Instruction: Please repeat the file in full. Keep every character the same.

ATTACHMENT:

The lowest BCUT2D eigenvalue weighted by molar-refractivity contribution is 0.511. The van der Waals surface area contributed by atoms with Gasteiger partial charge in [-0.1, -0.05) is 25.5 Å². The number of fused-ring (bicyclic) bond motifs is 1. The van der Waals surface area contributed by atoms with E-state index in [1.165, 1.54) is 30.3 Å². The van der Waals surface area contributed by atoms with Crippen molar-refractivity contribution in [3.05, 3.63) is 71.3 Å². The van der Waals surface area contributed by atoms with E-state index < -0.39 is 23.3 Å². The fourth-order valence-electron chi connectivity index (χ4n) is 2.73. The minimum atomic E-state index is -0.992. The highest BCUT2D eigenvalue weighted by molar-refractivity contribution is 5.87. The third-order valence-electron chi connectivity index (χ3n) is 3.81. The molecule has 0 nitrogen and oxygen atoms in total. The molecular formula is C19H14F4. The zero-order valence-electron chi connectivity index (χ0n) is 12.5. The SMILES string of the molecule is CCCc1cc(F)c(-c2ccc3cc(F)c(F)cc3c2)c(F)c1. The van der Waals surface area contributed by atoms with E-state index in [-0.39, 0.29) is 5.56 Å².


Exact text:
The lowest BCUT2D eigenvalue weighted by molar-refractivity contribution is 0.511. The van der Waals surface area contributed by atoms with Gasteiger partial charge in [-0.1, -0.05) is 25.5 Å². The number of fused-ring (bicyclic) bond motifs is 1. The van der Waals surface area contributed by atoms with E-state index in [1.165, 1.54) is 30.3 Å². The van der Waals surface area contributed by atoms with Crippen molar-refractivity contribution in [3.05, 3.63) is 71.3 Å². The van der Waals surface area contributed by atoms with E-state index < -0.39 is 23.3 Å². The fourth-order valence-electron chi connectivity index (χ4n) is 2.73. The minimum atomic E-state index is -0.992. The highest BCUT2D eigenvalue weighted by molar-refractivity contribution is 5.87. The third-order valence-electron chi connectivity index (χ3n) is 3.81. The molecule has 0 nitrogen and oxygen atoms in total. The molecular formula is C19H14F4. The zero-order valence-electron chi connectivity index (χ0n) is 12.5. The SMILES string of the molecule is CCCc1cc(F)c(-c2ccc3cc(F)c(F)cc3c2)c(F)c1. The van der Waals surface area contributed by atoms with E-state index in [-0.39, 0.29) is 5.56 Å².